Leaders from the Group of Eight (G8) industrialized countries and emerging economies are expected to make a new push for reform of the global financial system when they meet for a summit as from Wednesday.
Security members guard on the road to the makeshift media village for 2009 G8 summit in L'Aquila, Italy, July 7, 2009. Media personnel from across the world began to swarm into the media village in L'Aquila, the quake-stricken capital of central Italy's Abruzzo region where 2009 G8 summit and other related international meetings will be held from July 8 to 10.[Zeng Yi/Xinhua]
While the venue for the summit, namely the Italian town of L'Aquila, is an earthquake-stricken area which is still under reconstruction, the global financial system and the world economy also need rebuilding amid the financial crisis.
New push for new rules
As the host, Italy has put it high on the agenda of the three-day summit to revamp the global financial system and rewrite ground rules for world economic activities.
"The main issues on the Italian presidency's agenda are a response to the global economic and financial crisis, and the restoration of grassroots confidence and a boost to growth on a more solid and balanced basis, also through the definition of new, shared ground rules for economic activities," the Italian government said on its official website for the G8 summit.
The financial crisis, which broke out last autumn, has dragged the world into the worst-ever recession in 60 years, prompting international efforts to strengthen financial regulation so as to prevent recurrence of the crisis.
Leaders from the Group of 20 (G20) major economies met for the first time on the financial crisis in Washington last November, marking the beginning of global financial reform.
The Washington summit was soon followed by a similar one in London early April, where G20 leaders reached broad agreements on stricter financial rules and an overhaul of international financial institutions.
A third summit is scheduled to be held in Pittsburgh of the United States this September, while the G8 summit goes between.
"The L'Aquila summit will set out principles, which will be the basis for the G20 summit to establish specific measures, including reform of the World Bank and the International Monetary Fund," Italian Foreign Minister Franco Frattini said in a recent interview with Xinhua.
Leccce framework to be debated
In preparation for the G8 summit, finance ministers of the eight rich countries met in Lecce, south of Italy, one month ago. They hammered out an agreement on the new push for global financial reform, which would be discussed by G8 leaders this time.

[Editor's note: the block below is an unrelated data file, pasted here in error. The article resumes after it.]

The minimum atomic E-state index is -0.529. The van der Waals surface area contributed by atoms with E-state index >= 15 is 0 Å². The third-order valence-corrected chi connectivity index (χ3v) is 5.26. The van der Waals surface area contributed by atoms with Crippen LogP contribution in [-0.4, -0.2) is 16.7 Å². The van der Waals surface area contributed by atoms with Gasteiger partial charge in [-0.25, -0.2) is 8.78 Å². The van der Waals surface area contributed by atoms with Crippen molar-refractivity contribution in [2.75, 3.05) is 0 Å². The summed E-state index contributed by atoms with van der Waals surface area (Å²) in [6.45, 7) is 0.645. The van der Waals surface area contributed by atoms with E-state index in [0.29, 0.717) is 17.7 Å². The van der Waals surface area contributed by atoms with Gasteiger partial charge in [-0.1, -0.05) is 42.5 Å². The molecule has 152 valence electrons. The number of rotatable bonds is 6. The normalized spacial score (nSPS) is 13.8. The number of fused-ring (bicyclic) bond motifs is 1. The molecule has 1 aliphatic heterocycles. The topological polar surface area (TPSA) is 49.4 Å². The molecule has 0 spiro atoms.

The so-called Lecce Framework includes a set of common principles and standards regarding the conduct of international business and finance.
"We agreed on the need to develop the Lecce Framework which builds on existing initiatives and lays the foundation for a stable growth path over the long term," G8 finance ministers said in a statement then. "We are committed to working with our international partners to make progress with this initiative, with a view to reaching out to broader fora, including the G20 and beyond."
They said for the market economy to generate sustained prosperity, fundamental norms of propriety, integrity and transparency in economic interactions must be respected.
"Reform efforts must address these flaws in international economic and financial systems with resolve. This will require promoting appropriate levels of transparency, strengthening regulatory and supervisory systems, better protecting investors, and strengthening business ethics," the statement said.
The Lecce Framework classified a wide range of instruments into five categories, namely corporate governance, market integrity, financial regulation and supervision, tax cooperation, and transparency of macroeconomic policy and data.
Specific issues covered include, inter alia, executive compensation, regulation of systemically important institutions, credit rating agencies, accounting standards, the cross-border exchange of information, bribery, tax havens, non-cooperative jurisdictions, money laundering and the financing of terrorism, and the quality and dissemination of economic and financial data.
One step in a long process
So far, both the United States and the European Union (EU) have adopted an ambitious package to strengthen financial regulation, but differences remain on how far they should go in the international push.
Even within the EU, Germany and France even can not see eye to eye with Britain. While Berlin and Paris strongly support tougher financial regulation, London is simply afraid that its financial power would be undermined.
German Chancellor Angela Merkel warned ahead of the G8 summit that governments would fight off any attempt by banks to water down tough reforms of financial regulations.
"There is perhaps a certain danger that banks which are doing quite well again might try to not exactly support the regulation efforts, but to put them in doubt again," Merkel told the Wall Street Journal Europe in an interview.
She said that bank reforms must not wane although the economy is showing tentative signs of improvement.
Putting the results of the G8 summit into doubt, Italian Prime Minister Silvio Berlusconi played down on Friday any prospect of the summit agreeing on new rules for global finance, saying it will be just "one step" in a long process.
"We will need many steps before we arrive at a common rulebook," Berlusconi said. "L'Aquila is one step towards further analysis."
(Xinhua News Agency July 8, 2009)